How to Make the Most of LinkedIn Endorsements

They’re easy to give and receive, but you need to use the online kudos strategically

by Carol Ross • Next Avenue
Photograph: Shutterstock.com

If you’re on LinkedIn, the social networking site that’s a powerful resource for job hunters, you’ve likely been getting a flurry of emails from the site saying that someone has endorsed you for a skill or expertise. Or when you’ve seen a connection’s LinkedIn profile, you’ve noticed the bold banner asking you to endorse him or her. What to do?  

What Are LinkedIn Endorsements?

First, a brief explanation: LinkedIn introduced “endorsements” last September, as a kind of time-starved (or lazy?) professional’s version of LinkedIn “recommendations.”

(MORE: How to Use LinkedIn to Promote Your Personal Brand)

To endorse someone on LinkedIn, all you need to do is click a box and you’re done. No thinking involved. (Todd Wasserman, marketing editor for the popular digital newsblog Mashable, calls endorsements a Facebook “Like” for business skills.) But with a LinkedIn recommendation, you need to take the time to write a comment.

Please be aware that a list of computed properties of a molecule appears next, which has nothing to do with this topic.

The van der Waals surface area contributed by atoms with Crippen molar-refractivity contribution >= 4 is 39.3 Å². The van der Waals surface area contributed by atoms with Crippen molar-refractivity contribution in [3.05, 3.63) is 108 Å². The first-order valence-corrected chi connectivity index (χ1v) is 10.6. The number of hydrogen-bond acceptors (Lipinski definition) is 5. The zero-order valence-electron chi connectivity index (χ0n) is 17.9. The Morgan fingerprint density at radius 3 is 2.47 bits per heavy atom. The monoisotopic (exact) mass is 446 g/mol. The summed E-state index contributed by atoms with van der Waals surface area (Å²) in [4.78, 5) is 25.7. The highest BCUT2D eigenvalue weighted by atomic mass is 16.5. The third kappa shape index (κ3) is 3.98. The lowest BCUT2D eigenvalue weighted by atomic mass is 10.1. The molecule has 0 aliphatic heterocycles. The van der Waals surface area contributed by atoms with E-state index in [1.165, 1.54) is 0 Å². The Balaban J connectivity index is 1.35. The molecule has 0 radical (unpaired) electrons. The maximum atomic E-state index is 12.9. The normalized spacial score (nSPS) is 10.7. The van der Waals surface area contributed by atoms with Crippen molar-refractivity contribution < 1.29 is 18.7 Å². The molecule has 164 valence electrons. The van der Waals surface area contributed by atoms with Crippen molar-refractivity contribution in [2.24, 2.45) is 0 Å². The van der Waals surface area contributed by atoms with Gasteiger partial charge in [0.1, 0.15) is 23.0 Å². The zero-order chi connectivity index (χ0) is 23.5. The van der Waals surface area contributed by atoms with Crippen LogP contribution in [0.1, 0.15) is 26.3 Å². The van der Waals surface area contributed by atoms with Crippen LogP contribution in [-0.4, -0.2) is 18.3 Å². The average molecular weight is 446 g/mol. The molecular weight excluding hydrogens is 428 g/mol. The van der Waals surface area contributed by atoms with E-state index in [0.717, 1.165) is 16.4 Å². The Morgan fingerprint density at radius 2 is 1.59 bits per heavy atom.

The no-brainer aspect of endorsements might explain why more than half a billion have already shown up on LinkedIn profiles; users are sending more than 10 million endorsements a day. Every time you accept an endorsement from someone, LinkedIn prompts you to endorse up to four more people.

They Can Be Helpful – and Irritating

LinkedIn endorsements can be a means for discovering how others view you, managing your personal brand online and even starting a conversation. It's possible they could even make you a stronger job candidate than a competitor.

But they can also be irritants, because each time you log on to LinkedIn or visit a connection’s profile, you may be bombarded with a banner asking you to make an endorsement, with the question: “Does Mary know about X?” And since any of your “first tier” LinkedIn connections can endorse you without adding any explanation, the kudos can become meaningless. 

(MORE: 3 Social Media Tips to Help Women’s Careers)

Click here to learn how to use and not use endorsements 

Photo courtesy of Photosani/Shutterstock.com

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